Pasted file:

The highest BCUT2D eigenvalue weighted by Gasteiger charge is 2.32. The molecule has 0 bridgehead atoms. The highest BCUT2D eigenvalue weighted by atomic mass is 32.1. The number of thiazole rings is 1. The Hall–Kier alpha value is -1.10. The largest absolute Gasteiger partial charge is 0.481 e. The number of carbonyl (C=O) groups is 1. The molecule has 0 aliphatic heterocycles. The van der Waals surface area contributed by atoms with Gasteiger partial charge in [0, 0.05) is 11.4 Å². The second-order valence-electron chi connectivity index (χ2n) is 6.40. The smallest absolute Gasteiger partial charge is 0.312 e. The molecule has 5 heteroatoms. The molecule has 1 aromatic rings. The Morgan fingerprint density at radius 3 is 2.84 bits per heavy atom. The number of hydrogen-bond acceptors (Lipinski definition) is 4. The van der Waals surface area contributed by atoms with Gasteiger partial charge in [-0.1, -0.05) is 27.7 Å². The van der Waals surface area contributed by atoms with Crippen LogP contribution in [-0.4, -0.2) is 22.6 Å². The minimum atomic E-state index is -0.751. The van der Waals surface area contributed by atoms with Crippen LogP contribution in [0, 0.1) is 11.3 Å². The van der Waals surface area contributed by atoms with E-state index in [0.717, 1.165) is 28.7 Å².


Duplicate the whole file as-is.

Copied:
The highest BCUT2D eigenvalue weighted by Gasteiger charge is 2.32. The molecule has 0 bridgehead atoms. The highest BCUT2D eigenvalue weighted by atomic mass is 32.1. The number of thiazole rings is 1. The Hall–Kier alpha value is -1.10. The largest absolute Gasteiger partial charge is 0.481 e. The number of carbonyl (C=O) groups is 1. The molecule has 0 aliphatic heterocycles. The van der Waals surface area contributed by atoms with Gasteiger partial charge in [0, 0.05) is 11.4 Å². The second-order valence-electron chi connectivity index (χ2n) is 6.40. The smallest absolute Gasteiger partial charge is 0.312 e. The molecule has 5 heteroatoms. The molecule has 1 aromatic rings. The Morgan fingerprint density at radius 3 is 2.84 bits per heavy atom. The number of hydrogen-bond acceptors (Lipinski definition) is 4. The van der Waals surface area contributed by atoms with Gasteiger partial charge in [-0.1, -0.05) is 27.7 Å². The van der Waals surface area contributed by atoms with Crippen LogP contribution in [-0.4, -0.2) is 22.6 Å². The minimum atomic E-state index is -0.751. The van der Waals surface area contributed by atoms with Crippen LogP contribution in [0, 0.1) is 11.3 Å². The van der Waals surface area contributed by atoms with E-state index in [0.717, 1.165) is 28.7 Å².